Rowan has an idea.

Baseball Cards

For one doesn't have to have coped with a child's cancer to see the foundations of the self, instituted by thousands of years of literacy and print, coming to be questioned through new media practices.

I am reminded of Michael Feehan's (1985) anecdote from Kenneth Burke's visit to the University of Texas, Arlington:

KB to The Scholar (offhandedly): What do you believe in?
The Scholar to KB (leaning forward): What do you believe in?
KB to The Scholar (impishly grinning): I believe in asking people what they believe in (p. 148).

Perhaps it would better to ask who we believe in. Perhaps more than asking others to expose themselves, we should seek others as a way of asking and exposing our self. And these subtle differences might best express the difference between Burke and Levinas' projects. Both, however, call upon us to dialogically engage the other from a position of ethical weakness (it's turtles others all the way down, after all) rather than ontological, epistemological, or canonical strength.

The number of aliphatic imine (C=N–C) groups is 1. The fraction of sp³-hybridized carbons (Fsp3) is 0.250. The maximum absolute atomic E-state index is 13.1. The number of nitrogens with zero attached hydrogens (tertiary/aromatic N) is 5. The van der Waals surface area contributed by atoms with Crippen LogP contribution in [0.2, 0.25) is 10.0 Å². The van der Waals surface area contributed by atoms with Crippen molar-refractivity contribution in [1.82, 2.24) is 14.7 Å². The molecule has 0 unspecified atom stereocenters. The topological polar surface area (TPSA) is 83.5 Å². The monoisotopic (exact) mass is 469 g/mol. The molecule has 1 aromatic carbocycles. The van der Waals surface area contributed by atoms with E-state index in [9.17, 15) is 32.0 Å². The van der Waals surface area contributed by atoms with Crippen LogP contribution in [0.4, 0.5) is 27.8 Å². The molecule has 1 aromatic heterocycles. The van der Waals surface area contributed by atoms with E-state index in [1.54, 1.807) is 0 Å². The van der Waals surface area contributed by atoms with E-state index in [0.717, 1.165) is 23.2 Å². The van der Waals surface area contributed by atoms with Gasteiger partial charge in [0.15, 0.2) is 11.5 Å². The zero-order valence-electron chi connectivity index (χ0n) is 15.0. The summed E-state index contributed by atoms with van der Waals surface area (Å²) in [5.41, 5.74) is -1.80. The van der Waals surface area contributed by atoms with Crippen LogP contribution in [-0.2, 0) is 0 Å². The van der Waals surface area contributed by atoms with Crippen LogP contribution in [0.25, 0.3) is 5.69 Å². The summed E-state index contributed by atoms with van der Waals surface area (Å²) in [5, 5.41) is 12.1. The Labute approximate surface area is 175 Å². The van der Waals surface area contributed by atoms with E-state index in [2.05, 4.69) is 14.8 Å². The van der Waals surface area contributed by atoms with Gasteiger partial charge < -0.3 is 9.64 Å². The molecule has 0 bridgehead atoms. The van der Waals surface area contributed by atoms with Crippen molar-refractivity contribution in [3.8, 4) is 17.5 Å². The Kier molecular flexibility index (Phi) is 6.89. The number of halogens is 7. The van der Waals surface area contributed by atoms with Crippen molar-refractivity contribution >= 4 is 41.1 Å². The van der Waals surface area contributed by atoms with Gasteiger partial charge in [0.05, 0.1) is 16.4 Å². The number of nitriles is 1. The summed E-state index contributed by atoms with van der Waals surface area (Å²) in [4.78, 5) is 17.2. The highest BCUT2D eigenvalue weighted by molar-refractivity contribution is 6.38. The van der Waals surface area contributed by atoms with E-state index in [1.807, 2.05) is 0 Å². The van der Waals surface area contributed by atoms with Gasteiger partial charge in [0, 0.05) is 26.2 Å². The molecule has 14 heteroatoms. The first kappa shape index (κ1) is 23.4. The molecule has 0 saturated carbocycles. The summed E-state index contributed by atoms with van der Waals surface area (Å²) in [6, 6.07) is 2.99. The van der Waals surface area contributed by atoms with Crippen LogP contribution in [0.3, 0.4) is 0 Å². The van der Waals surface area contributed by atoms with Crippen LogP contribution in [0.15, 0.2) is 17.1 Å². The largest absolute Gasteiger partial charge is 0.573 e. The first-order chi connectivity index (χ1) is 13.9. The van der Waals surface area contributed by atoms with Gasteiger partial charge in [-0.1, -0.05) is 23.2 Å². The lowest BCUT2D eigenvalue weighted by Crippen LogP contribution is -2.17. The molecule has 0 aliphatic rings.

Our baseball cards form the house of cards (the institution, Foucault might say) from within which we think, work, and live. They trace the line of others (or lead to others, if we think in terms of disciplinary associations) that sketch the boundaries of my self. I think this installation makes it clear who I identify as my house of cards—Burke and Levinas, Corder and Davis, Sullivan and Porter. No doubt I have forgotten others. But to accept intersubjective ethics is to attempt to articulate to whom you are indebted and to invite others to show you how you might be indebted otherwise.